# Efficiency, asymptotic

of a test

A concept that makes it possible in the case of large samples to make a quantitative comparison of two distinct statistical tests for a certain statistical hypothesis. The need to measure the efficiency of tests arose in the 1930s and -forties when simple (from the computational point of view) but "inefficient" rank procedures made their appearance.

There are several distinct approaches to the definition of the asymptotic efficiency of a test. Suppose that a distribution of observations is defined by a real parameter $\theta$ and that it is required to verify the hypothesis $H _ {0}$: $\theta = \theta _ {0}$ against the alternative $H _ {1}$: $\theta \neq \theta _ {0}$. Suppose also that for a certain test with significance level $\alpha$ there are $N _ {1}$ observations needed to achieve a power $\beta$ against the given alternative $\theta$ and that another test of the same level needs for this purpose $N _ {2}$ observations. Then one can define the relative efficiency of the first test with respect to the second by the formula $e _ {12} = N _ {2} / N _ {1}$. The concept of relative efficiency gives exhaustive information for the comparison of tests, but proves to be inconvenient for applications, since $e _ {12}$ is a function of the three arguments $\alpha$, $\beta$ and $\theta$ and, as a rule, does not lend itself to computation in explicit form. To overcome this difficulty one uses a passage to a limit.

The quantity $\lim\limits _ {\theta \rightarrow \theta _ {0} } e _ {12} ( \alpha , \beta , \theta )$, for fixed $\alpha$ and $\beta$( if the limit exists), is called the asymptotic relative efficiency in the sense of Pitman. Similarly one defines the asymptotic relative efficiency in the sense of Bahadur, where for fixed $\beta$, $\theta$ the limit is taken as $\alpha$ tends to zero, and the asymptotic relative efficiency in the sense of Hodges and Lehmann, when for fixed $\alpha$ and $\theta$ one computes the limit as $\beta \rightarrow 1$.

Each of these definitions has its own merits and shortfalls. For example, the Pitman efficiency is, as a rule, easier to calculate than the Bahadur one (the calculation of the latter involves the non-trivial problem of studying the asymptotic probability of large deviations of test statistics); however, in a number of cases it turns out to be a less sensitive tool for the comparison of two tests.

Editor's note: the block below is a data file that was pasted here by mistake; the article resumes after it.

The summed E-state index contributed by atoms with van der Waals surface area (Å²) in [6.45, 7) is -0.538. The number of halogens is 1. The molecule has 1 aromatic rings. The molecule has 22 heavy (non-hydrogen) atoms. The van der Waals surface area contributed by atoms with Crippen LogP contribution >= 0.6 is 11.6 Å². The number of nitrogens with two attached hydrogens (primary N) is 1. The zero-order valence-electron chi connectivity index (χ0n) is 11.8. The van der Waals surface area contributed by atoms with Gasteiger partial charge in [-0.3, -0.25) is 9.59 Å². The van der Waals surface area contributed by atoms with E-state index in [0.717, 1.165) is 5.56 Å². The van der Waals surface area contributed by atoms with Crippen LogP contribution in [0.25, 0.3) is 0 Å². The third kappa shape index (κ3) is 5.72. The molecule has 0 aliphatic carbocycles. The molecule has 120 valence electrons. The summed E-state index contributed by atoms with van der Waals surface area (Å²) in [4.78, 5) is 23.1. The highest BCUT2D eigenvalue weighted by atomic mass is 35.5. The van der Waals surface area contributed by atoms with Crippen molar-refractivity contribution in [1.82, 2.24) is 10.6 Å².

Suppose, for example, that the observations are distributed according to the normal law with average $\theta$ and variance 1 and that the hypothesis $H _ {0}$: $\theta = 0$ is to be verified against the alternative $H _ {1}$: $\theta > 0$. Suppose also that one considers a significance test based on a sample mean $\overline{X}\;$ and Student ratio $t$. Since the $t$- test does not use information on the variance, the optimal test must be that based on $\overline{X}\;$. However, from the point of view of Pitman efficiency these tests are equivalent. On the other hand, the Bahadur efficiency of the $t$- test in relation to $\overline{X}\;$ is strictly less than 1 for any $\theta > 0$.

In more complicated cases the Pitman efficiency may depend on $\alpha$ or $\beta$ and its calculation becomes very tedious. Then one calculates its limiting value as $\beta \rightarrow 1$ or $\alpha \rightarrow 0$. The latter usually is the same as the limiting value of the Bahadur efficiency as $\theta \rightarrow \theta _ {0}$.

For other approaches to the definition of asymptotic efficiency of a test see ; sequential analogues of this concept are introduced in . The choice of one definition or another must be based on which of them gives a more accurate approximation to the relative efficiency $e _ {12}$; however, at present (1988) little is known in this direction .

How to Cite This Entry:
Efficiency, asymptotic. Encyclopedia of Mathematics. URL: http://encyclopediaofmath.org/index.php?title=Efficiency,_asymptotic&oldid=46791
This article was adapted from an original article by Ya.Yu. Nikitin (originator), which appeared in Encyclopedia of Mathematics - ISBN 1402006098. See original article